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Transcendence by Robert Fritz There are two principles that profoundly impact the life-building process. One is the principle of consequences – that is: the actions that we take produce consequences. Some of these consequences are intended, but many are not intended or wanted. The principle of consequences has to do with cause and effect. Almost every consequence we have in our lives was created by a previous cause. Mastery of cause and effect is one of the most important skills we can develop within the creative process because the creative process itself is concerned with causing future desired outcomes (our creations.) The other life-building principle is transcendence – we can transcend the consequences we have put into motion. Cause and effect are suspended. Past actions do not become manifested in future outcomes. The past, no matter what it has been, is no longer a dynamic that must play itself out. Not only do we recognize the past is over, it is no longer at issue. We are able to re-create our lives anew. In spiritual traditions these principles are often called "Karma" and "Grace." Karma, a Sanskrit word that translates to action, is the notion that until the past is complete, resolved, made right, you will repeat past patterns. Karma is something you must "work out." You are burdened by your faulty past actions and cannot move ahead unless you resolve the past. Creating "good karma" is like putting something in the karmic bank that might be redeemable in the future. Grace is something else entirely. Grace (transcendence) supersedes the past. Past actions no longer need to be accounted for. You are freed from the influence of the past. It's not as if the past never happened. You simply do not need to do anything about it. The dynamic that compels us to want to resolve open issues, unsettled experiences, unanswered questions, is gone. The train has switched to another track. The future is not connected to the past causally. In my book The Path of Least Resistance, I use two stories to illustrate transcendence: One is Dickens' A Christmas Carol; the other is The Prodigal Son. Both stories shine a light on the difference between the principle of consequences and transcendence. In A Christmas Carol, Scrooge sees his past, his current life, and his probable future, and yet he is given a second chance. His past actions were leading unavoidably to negative consequences. When he awakes on Christmas morning the past is no longer in play. He was given the chance to turnover a new leaf. He could begin anew. This is one of the most profound experiences a person can have, that of being given a second chance. The Prodigal Son story involves three main characters: the prodigal or wayward son; the "good" son; and the father. Each character represents an aspect of the human being. The father can be understood to represent the source of your life. The prodigal son is that part of yourself that has not been true to yourself (or that source.) The good son represents the times you have been true to yourself. Since the prodigal has made mistakes, gotten into trouble, has failed to live up to his promise, the logical consequences of his past actions would be to suffer the consequences he had set in motion. Yet he remembers he has a home, and he sets out to return to it. He does so without expectation and with true humility. He seeks nothing by his return. To gain insight into the principle of transcendence we need to understand his motivation. He is not attempting to resolve the past. He isn't trying to make it right or "complete it." He simply wants to return home. When the father hears of the prodigal's return, he is overjoyed. He had thought that his son was dead. He now finds that he is alive. Imagine what it would have been like to discover that a loved one who was thought dead was, indeed, alive. It is important to understand the great longing of the father to reunite with the prodigal. There is something in us that wants to reunite with what is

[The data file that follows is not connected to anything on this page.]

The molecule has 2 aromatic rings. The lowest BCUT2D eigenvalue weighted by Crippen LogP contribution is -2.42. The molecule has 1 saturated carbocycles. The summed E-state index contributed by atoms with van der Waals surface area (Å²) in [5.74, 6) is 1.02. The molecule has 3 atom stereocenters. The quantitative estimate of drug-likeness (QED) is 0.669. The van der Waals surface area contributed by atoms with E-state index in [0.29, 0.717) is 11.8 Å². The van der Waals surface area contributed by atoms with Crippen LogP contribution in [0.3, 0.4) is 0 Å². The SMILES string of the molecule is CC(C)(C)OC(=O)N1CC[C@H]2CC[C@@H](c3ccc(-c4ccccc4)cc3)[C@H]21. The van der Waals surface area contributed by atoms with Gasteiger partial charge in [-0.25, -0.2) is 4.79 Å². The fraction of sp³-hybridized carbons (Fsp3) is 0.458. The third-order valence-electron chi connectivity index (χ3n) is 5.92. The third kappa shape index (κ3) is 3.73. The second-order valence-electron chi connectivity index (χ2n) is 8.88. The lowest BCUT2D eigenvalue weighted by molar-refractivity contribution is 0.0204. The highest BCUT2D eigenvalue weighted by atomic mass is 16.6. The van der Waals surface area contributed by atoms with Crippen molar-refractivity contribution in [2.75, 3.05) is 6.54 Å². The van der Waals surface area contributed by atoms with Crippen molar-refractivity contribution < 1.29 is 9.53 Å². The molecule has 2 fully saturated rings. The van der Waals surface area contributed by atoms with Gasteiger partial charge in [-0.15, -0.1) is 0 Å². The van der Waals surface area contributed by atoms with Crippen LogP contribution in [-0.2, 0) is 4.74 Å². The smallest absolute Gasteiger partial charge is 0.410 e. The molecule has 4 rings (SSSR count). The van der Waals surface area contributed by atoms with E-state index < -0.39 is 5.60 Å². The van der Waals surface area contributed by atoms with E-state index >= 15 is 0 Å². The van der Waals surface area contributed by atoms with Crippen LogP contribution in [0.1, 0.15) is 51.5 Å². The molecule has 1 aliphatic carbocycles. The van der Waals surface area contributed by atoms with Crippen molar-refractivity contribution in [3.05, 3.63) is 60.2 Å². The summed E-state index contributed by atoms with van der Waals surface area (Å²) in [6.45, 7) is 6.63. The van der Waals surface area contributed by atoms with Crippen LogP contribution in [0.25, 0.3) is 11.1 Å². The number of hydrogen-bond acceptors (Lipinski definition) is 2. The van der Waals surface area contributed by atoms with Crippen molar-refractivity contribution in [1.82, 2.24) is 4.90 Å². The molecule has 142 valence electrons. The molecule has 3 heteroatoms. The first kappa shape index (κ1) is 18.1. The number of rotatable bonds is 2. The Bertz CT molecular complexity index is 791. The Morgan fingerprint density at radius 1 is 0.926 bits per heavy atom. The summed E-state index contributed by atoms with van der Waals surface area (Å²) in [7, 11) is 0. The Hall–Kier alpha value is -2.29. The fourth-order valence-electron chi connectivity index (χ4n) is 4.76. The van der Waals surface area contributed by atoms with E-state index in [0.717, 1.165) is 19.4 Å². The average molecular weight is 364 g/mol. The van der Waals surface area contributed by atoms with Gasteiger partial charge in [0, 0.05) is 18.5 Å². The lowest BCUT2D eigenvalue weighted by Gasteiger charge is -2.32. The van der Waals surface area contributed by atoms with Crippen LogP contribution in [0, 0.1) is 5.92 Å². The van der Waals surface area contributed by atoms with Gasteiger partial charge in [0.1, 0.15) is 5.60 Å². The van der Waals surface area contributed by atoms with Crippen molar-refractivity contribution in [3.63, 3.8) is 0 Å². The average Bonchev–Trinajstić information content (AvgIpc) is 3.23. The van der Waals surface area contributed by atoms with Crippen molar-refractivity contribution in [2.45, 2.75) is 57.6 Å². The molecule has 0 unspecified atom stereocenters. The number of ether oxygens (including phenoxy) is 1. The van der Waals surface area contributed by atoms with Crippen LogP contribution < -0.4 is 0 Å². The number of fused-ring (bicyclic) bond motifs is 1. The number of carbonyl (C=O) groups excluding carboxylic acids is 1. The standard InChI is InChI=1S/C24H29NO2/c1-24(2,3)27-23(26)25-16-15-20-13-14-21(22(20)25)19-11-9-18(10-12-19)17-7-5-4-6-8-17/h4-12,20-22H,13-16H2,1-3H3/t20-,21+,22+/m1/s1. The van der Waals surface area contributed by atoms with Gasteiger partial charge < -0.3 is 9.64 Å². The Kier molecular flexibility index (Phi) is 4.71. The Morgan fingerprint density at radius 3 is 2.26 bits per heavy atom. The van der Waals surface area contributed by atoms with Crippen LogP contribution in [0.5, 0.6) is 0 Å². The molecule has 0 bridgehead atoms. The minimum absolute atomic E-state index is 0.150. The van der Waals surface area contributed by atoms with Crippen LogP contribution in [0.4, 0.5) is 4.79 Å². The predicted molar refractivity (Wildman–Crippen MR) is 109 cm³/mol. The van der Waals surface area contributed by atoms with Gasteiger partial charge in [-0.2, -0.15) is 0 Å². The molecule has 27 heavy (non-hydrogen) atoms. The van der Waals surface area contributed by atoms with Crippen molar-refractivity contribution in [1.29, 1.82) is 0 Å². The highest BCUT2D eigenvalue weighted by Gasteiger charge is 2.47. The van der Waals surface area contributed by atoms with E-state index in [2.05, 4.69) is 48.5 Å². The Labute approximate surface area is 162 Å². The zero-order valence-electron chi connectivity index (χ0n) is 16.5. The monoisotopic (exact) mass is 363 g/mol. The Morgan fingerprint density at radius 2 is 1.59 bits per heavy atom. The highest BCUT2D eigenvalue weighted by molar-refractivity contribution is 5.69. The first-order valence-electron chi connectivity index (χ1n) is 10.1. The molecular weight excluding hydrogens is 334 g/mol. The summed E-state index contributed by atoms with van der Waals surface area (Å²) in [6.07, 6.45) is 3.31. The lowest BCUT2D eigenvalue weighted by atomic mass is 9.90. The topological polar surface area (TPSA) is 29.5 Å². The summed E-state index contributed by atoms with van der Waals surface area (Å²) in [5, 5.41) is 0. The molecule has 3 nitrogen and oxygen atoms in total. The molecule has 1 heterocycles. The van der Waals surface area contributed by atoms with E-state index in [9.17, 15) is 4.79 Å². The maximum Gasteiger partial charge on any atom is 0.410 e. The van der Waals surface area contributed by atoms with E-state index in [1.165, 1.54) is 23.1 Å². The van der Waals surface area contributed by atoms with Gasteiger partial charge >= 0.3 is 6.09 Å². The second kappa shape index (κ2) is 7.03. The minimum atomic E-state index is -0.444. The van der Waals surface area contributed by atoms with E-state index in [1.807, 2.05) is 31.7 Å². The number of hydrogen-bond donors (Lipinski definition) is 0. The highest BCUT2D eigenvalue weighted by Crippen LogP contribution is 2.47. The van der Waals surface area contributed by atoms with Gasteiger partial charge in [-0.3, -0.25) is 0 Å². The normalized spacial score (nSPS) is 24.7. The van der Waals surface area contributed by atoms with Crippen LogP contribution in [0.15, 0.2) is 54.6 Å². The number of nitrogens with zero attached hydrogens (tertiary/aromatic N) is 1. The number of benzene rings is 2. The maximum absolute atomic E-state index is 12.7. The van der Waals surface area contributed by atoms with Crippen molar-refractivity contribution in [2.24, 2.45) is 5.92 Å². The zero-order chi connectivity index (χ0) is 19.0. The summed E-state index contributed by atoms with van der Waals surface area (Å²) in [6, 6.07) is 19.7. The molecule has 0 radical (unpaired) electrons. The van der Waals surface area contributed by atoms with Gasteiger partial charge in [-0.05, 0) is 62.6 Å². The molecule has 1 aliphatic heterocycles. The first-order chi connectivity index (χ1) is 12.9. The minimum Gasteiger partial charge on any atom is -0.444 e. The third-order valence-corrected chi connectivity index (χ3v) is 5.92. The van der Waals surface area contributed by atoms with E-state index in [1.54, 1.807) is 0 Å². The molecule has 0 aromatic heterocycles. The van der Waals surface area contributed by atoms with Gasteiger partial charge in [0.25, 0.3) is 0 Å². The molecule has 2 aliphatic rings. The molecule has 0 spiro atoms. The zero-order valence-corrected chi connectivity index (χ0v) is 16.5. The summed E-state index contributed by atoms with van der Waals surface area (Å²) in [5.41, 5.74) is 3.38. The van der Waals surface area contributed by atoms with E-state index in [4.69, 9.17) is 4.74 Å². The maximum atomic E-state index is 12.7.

deepest in us, the source of our life, so to speak. For some, this source is God, for others it is a personal drive to create, for others, it is the universe, etc., etc., etc. We do not need to have a common understanding of what "the source" is to understand the deeper principles in this parable. However, we do need to understand that the father's motivation is longing to reconnect, overwhelming love, and total acceptance. The father decides to hold a feast for the prodigal's return. The "good" son is angry when he hears of this celebration. After all, he has worked the fields, done his father's bidding, and lived a life above reproach. This is an interesting reversal in the story. Can we imagine what it was like for the father to learn of the prodigal's return? If we truly cared about the father, we wouldn't complain that we weren't getting our due. Instead, we would feel joy about the father's joy. But the "good" son isn't thinking about others. His orientation is of payback. The good deeds he has accomplished suddenly seem as if he had mixed motives. They were not done for their own sake or for the sake of the father, but for some type of return on investment. He would deny the prodigal's return to the father. There is our source, a part of ourselves that has not been true to that source, and a part of us that has. The longing of the source and the desire of the prodigal to reunite is one very powerful force in play. Yet, ironically, the "good" son/daughter parts of ourselves reject the reunion. The father tried to explain to the "good" son, "You see, I thought he was dead, but he lives." The transcendent principle in this story is this: You want to come home to yourself, your deepest aspects of yourself wants this too, and yet there is a part of you that seeks "to remain in the principle of consequences," so as to resolve the past. Within transcendence, the past no longer needs resolution, even while it remains unresolved. One cannot "earn" transcendence. Robert Frost called it "Something you somehow haven't to deserve." No matter what the past has been, no matter what consequences you have set in motion, you can start again, as if life is saying to you, "Okay, take two. Let us try that thing again." Transcendence is not overcoming the past because the past is no longer at issue, no matter what it has been. This is a hard notion to get, in a similar way it is hard for some people to easily accept a gift they feel they didn't deserve. So, the irony is that, while there is nothing you can do to evoke transcendence, you do have to learn how to accept it as a gift. Why might people reject a possibility to begin anew? Because they feel the need to "resolve" the past, to somehow make it right. Neither Scrooge nor the Prodigal needed to resolve their past, and had they tried to do so, they wouldn't have succeeded. Both were given a new chance in which the consequences they had set in motion in the past no longer needed to be played out. After transcendence, you enter into a new state of consequences. In other words, you are in a position to initiate new actions which are aimed toward new desired outcomes. This is why mastering the mechanics of the creative process is so important. The new possible future is based on a new set of actions. We learn in A Christmas Carol that "Scrooge was as good as his words." Transcendence led to a new chain of cause and effect, and the principle of consequences was once again in play.


Transcendance by Robert Fritz